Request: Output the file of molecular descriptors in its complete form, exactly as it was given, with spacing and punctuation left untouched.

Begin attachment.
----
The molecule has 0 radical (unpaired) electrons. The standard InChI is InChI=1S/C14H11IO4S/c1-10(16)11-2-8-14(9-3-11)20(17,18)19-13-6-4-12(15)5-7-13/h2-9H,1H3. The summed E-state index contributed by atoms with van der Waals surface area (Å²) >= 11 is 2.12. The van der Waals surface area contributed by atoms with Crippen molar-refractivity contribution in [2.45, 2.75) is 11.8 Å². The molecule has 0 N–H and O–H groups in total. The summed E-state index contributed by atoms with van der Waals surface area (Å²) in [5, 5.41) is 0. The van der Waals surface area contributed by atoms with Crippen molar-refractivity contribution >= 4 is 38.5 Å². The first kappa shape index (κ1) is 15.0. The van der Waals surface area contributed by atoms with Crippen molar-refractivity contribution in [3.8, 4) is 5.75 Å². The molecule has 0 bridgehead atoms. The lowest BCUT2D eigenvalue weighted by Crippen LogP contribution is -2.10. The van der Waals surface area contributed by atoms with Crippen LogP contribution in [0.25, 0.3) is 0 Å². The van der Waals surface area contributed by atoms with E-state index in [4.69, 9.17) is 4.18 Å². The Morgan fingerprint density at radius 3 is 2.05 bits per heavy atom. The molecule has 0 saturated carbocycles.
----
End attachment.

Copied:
The molecule has 0 radical (unpaired) electrons. The standard InChI is InChI=1S/C14H11IO4S/c1-10(16)11-2-8-14(9-3-11)20(17,18)19-13-6-4-12(15)5-7-13/h2-9H,1H3. The summed E-state index contributed by atoms with van der Waals surface area (Å²) >= 11 is 2.12. The van der Waals surface area contributed by atoms with Crippen molar-refractivity contribution in [2.45, 2.75) is 11.8 Å². The molecule has 0 N–H and O–H groups in total. The summed E-state index contributed by atoms with van der Waals surface area (Å²) in [5, 5.41) is 0. The van der Waals surface area contributed by atoms with Crippen molar-refractivity contribution >= 4 is 38.5 Å². The first kappa shape index (κ1) is 15.0. The van der Waals surface area contributed by atoms with Crippen molar-refractivity contribution in [3.8, 4) is 5.75 Å². The molecule has 0 bridgehead atoms. The lowest BCUT2D eigenvalue weighted by Crippen LogP contribution is -2.10. The van der Waals surface area contributed by atoms with Crippen LogP contribution in [0.25, 0.3) is 0 Å². The van der Waals surface area contributed by atoms with E-state index in [4.69, 9.17) is 4.18 Å². The Morgan fingerprint density at radius 3 is 2.05 bits per heavy atom. The molecule has 0 saturated carbocycles.